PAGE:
Sanctimonious though it sounds, I prefer things that, by whatever method, allow me the luxury of the former, sunnier view of myself. The newest product from Fi is one of those.
It is also, as far as I can tell, the first Fi to come with an instruction sheet. "You do have to know which tube goes in which socket," says designer and builder Don Garber, "and you've got to know what the switches are for." He apologizes for the scant labeling on the metalwork: the result of a change in suppliers, itself occasioned by the steady erosion of manufacturing jobs in Garber's beloved Brooklyn. "The company that made silk screens for me went belly up a little over a year ago," he tells me. "I thought I'd found a new one, and I had them do the screen for the back panel, which came out well. Then they folded."
The real subject of our conversation is the Fi 2b, Garber's long-awaited successor to the simply-named Fi Preamplifier, a wildly loved and widely sought product. (I've turned down more than one generous offer for my own original.) In the 14 years since the Fi Preamplifier hit the bespoke audio scene of the 1990s, Garber experimented with various changes, some of whichonboard moving-coil transformers and an all-tube power supply among themmade it into various prototypes. But the 2b is the Fi Preamplifier's first commercially available replacement (footnote 1).
The earlier pre was based on an original circuit by the late Nobu Shishido, in which all voltage gain was provided by four 6DJ8 dual-triode tubes. In each channel's moving-magnet phono stage, the two halves of a single 6DJ8 were arranged plate-to-grid, followed by a passive RIAA network. The line-stage tubes were configured in series-regulated, push-pull (SRPP) fashion, to keep the output impedance as low as possible. The Preamplifier's dual-mono outboard power supply used tubes to regulate the rail voltageafter rectification by a pair of solid-state diodesand provided a trim pot for maintaining a steady, highish rail. (Three houses and 14 years later, I've virtually never had to adjust mine at all.)
Yet the soul of the Fi Preamplifier was in its constructionor, more specifically, in its circuit layout, which some colleagues describe as one of Garber's greatest talents. (Among the nicest-sounding amplifiers to come from Wavelength Audio's Gordon Rankin was the Baby Ongaku 2A3 monoblock he created for Issue 9 of Sound Practices magazine in 1995; when it came time to lay out the circuit, SP contributor Frank Reps turned to Don Garber.)
Just as important, the Fi Preamplifier defied convention by looking unlike anything else on the market. Both the preamp and its outboard power supply measured a little less than 9" square, viewed from above, and instead of stuffing the parts into a metal box of the usual sort, Garber mounted everything on a series of rigid aluminum tiers, for optimal wire paths (the Fi was a star-ground design) and good looks.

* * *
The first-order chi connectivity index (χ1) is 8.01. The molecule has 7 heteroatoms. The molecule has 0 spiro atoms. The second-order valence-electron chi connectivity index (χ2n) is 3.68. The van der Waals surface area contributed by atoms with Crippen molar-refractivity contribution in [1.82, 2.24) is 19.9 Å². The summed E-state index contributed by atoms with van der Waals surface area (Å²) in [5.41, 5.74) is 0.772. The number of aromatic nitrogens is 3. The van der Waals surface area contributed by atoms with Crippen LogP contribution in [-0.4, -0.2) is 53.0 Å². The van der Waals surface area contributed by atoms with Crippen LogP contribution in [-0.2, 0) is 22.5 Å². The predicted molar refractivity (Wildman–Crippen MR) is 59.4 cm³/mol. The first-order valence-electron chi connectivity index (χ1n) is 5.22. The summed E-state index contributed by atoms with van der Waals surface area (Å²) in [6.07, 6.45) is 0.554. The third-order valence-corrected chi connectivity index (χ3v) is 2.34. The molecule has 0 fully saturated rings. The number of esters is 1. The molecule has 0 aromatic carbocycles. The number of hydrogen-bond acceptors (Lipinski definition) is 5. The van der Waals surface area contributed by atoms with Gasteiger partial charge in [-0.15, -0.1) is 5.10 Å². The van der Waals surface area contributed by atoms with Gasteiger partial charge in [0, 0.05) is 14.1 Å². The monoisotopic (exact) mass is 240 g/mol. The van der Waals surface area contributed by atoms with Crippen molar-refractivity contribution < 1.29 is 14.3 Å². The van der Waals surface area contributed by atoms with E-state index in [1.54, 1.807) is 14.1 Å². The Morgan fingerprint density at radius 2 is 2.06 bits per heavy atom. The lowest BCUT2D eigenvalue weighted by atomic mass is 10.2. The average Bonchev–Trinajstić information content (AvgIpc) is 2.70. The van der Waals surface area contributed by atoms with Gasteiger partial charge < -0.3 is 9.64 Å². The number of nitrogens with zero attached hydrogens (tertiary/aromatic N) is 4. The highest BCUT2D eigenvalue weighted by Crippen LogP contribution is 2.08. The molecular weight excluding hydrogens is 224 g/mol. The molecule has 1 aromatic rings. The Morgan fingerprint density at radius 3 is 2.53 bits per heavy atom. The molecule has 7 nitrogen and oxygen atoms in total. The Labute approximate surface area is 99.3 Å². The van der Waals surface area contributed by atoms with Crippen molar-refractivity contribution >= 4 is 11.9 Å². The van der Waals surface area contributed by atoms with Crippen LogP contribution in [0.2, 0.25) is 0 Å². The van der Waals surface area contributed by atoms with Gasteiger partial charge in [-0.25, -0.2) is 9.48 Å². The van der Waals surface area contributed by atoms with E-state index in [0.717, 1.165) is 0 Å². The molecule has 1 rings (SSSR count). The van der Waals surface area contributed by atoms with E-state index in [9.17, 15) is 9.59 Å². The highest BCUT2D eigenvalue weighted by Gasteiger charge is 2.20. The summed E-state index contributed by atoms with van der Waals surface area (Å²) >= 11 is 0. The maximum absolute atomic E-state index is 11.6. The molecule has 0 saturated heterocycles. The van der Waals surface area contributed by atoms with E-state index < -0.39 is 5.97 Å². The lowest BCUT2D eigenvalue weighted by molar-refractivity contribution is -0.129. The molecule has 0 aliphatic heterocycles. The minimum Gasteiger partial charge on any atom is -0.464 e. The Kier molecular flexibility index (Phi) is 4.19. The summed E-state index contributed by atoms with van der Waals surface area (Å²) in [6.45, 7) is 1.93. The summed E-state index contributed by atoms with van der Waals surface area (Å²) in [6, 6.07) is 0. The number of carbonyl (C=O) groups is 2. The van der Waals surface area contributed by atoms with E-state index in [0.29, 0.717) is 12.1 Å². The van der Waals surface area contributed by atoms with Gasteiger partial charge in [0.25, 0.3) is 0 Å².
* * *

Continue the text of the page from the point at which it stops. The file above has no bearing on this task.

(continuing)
As Garber describes it, the brand-new Fi 2bpriced at $8200 for the full line-plus-MC-phono version that I have in handstarts where the original left off, then goes in a slightly different direction.
The 2b's gain stages are similar to those of the original Fi Preamplifier, although the new model comes with Electro-Harmonix 6922 dual triodes: functional twins of the 6DJ8. "Exotic NOS tubes? I've just never gone there," Garber says. But the new preamp marks the first time he's used certain other premium parts, in places where he's convinced they make a difference in the sound. Among the more expensive bits are Vishay nude resistors"They come as close to disappearing as anything," Garber saysand the Teflon and tin-foil V-Caps, from VH Audio. I was surprised to hear of the latter, given Garber's long-standing skepticism about the audible differences among designer capacitors, not to mention his famous dislike of tedious phone conversations about same. But his enthusiasm for V-Caps is real: "They're made by a guy called Chris VenHaus," he says, "and I think it's all straightforward and honest, the way Chris describes his cap-making process."
Don Garber also remained keen to have a pair of onboard step-up transformers for MC phono gain, so he spent a considerable amount of time over the past few years just listening to all the commercial units available. He chose the split-primary HM-3 from Hashimoto Electric of Japan, implemented in the Fi 2b with switch-selectable inputs for low impedance (40x gain) and high impedance (20x gain). As a bonus, the Hashimoto cans are finished in a gorgeous shade of hammertone green that looks more vintage than vintage.
Footnote 1: Fi, 30 Veranda Place, Brooklyn, NY 11201. Tel: (718) 625-7353. Fax: (718) 875-3972. E-mail: firstname.lastname@example.org.